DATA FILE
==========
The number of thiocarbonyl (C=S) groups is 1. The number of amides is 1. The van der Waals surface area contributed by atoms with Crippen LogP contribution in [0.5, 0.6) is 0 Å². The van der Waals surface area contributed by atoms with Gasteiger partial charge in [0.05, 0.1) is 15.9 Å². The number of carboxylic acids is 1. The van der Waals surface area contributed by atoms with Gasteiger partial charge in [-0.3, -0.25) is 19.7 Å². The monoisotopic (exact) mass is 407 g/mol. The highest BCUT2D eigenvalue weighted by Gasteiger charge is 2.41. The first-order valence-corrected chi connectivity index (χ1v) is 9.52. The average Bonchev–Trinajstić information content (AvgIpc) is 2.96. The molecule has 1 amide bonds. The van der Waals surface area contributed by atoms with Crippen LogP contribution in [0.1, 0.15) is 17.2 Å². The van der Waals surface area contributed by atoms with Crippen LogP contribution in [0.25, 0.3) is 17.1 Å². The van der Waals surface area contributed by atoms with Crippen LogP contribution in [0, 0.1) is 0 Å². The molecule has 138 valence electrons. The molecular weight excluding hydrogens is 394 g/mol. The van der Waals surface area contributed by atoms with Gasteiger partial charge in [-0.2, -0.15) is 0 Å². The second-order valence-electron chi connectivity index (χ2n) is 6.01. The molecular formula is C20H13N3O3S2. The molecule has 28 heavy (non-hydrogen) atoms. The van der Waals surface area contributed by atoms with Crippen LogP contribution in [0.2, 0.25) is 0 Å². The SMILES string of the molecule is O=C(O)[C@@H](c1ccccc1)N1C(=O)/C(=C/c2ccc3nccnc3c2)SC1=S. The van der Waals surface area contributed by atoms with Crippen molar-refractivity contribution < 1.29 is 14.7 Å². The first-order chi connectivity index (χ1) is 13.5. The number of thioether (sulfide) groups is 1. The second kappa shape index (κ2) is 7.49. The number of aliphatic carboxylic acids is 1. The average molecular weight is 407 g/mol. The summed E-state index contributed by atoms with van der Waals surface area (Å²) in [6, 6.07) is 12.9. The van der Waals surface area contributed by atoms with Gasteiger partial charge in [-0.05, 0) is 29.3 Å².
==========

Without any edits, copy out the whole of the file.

The number of thiocarbonyl (C=S) groups is 1. The number of amides is 1. The van der Waals surface area contributed by atoms with Crippen LogP contribution in [0.5, 0.6) is 0 Å². The van der Waals surface area contributed by atoms with Gasteiger partial charge in [0.05, 0.1) is 15.9 Å². The number of carboxylic acids is 1. The van der Waals surface area contributed by atoms with Gasteiger partial charge in [-0.3, -0.25) is 19.7 Å². The monoisotopic (exact) mass is 407 g/mol. The highest BCUT2D eigenvalue weighted by Gasteiger charge is 2.41. The first-order valence-corrected chi connectivity index (χ1v) is 9.52. The average Bonchev–Trinajstić information content (AvgIpc) is 2.96. The molecule has 1 amide bonds. The van der Waals surface area contributed by atoms with Crippen LogP contribution in [0.1, 0.15) is 17.2 Å². The van der Waals surface area contributed by atoms with Crippen LogP contribution in [0.25, 0.3) is 17.1 Å². The van der Waals surface area contributed by atoms with Crippen LogP contribution in [0, 0.1) is 0 Å². The molecule has 138 valence electrons. The molecular weight excluding hydrogens is 394 g/mol. The van der Waals surface area contributed by atoms with Gasteiger partial charge in [-0.2, -0.15) is 0 Å². The second-order valence-electron chi connectivity index (χ2n) is 6.01. The molecular formula is C20H13N3O3S2. The molecule has 28 heavy (non-hydrogen) atoms. The van der Waals surface area contributed by atoms with Crippen LogP contribution in [0.2, 0.25) is 0 Å². The SMILES string of the molecule is O=C(O)[C@@H](c1ccccc1)N1C(=O)/C(=C/c2ccc3nccnc3c2)SC1=S. The van der Waals surface area contributed by atoms with Crippen molar-refractivity contribution < 1.29 is 14.7 Å². The first-order chi connectivity index (χ1) is 13.5. The number of thioether (sulfide) groups is 1. The second kappa shape index (κ2) is 7.49. The number of aliphatic carboxylic acids is 1. The average molecular weight is 407 g/mol. The summed E-state index contributed by atoms with van der Waals surface area (Å²) in [6, 6.07) is 12.9. The van der Waals surface area contributed by atoms with Gasteiger partial charge in [-0.05, 0) is 29.3 Å².